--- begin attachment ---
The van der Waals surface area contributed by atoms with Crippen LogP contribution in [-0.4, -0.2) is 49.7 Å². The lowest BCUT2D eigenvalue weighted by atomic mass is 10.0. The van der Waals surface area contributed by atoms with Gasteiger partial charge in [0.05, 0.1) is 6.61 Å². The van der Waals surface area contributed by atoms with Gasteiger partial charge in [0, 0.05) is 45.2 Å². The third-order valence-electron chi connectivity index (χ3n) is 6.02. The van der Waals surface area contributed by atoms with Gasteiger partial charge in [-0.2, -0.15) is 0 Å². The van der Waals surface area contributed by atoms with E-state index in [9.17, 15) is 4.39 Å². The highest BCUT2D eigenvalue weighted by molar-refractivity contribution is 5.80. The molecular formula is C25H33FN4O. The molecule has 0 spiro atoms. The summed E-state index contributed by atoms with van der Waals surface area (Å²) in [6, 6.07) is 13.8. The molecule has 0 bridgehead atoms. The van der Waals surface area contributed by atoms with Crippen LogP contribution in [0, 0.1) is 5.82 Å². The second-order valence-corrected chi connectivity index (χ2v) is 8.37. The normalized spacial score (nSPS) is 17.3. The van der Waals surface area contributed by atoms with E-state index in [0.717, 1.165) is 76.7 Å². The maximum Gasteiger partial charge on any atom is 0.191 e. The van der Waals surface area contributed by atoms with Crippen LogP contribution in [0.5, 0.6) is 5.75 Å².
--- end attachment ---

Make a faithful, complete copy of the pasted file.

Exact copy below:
The van der Waals surface area contributed by atoms with Crippen LogP contribution in [-0.4, -0.2) is 49.7 Å². The lowest BCUT2D eigenvalue weighted by atomic mass is 10.0. The van der Waals surface area contributed by atoms with Gasteiger partial charge in [0.05, 0.1) is 6.61 Å². The van der Waals surface area contributed by atoms with Gasteiger partial charge in [0, 0.05) is 45.2 Å². The third-order valence-electron chi connectivity index (χ3n) is 6.02. The van der Waals surface area contributed by atoms with Gasteiger partial charge in [-0.2, -0.15) is 0 Å². The van der Waals surface area contributed by atoms with E-state index in [9.17, 15) is 4.39 Å². The highest BCUT2D eigenvalue weighted by molar-refractivity contribution is 5.80. The molecular formula is C25H33FN4O. The molecule has 0 spiro atoms. The summed E-state index contributed by atoms with van der Waals surface area (Å²) in [6, 6.07) is 13.8. The molecule has 0 bridgehead atoms. The van der Waals surface area contributed by atoms with Crippen LogP contribution in [0, 0.1) is 5.82 Å². The second-order valence-corrected chi connectivity index (χ2v) is 8.37. The normalized spacial score (nSPS) is 17.3. The van der Waals surface area contributed by atoms with E-state index in [0.717, 1.165) is 76.7 Å². The maximum Gasteiger partial charge on any atom is 0.191 e. The van der Waals surface area contributed by atoms with Crippen LogP contribution in [0.5, 0.6) is 5.75 Å².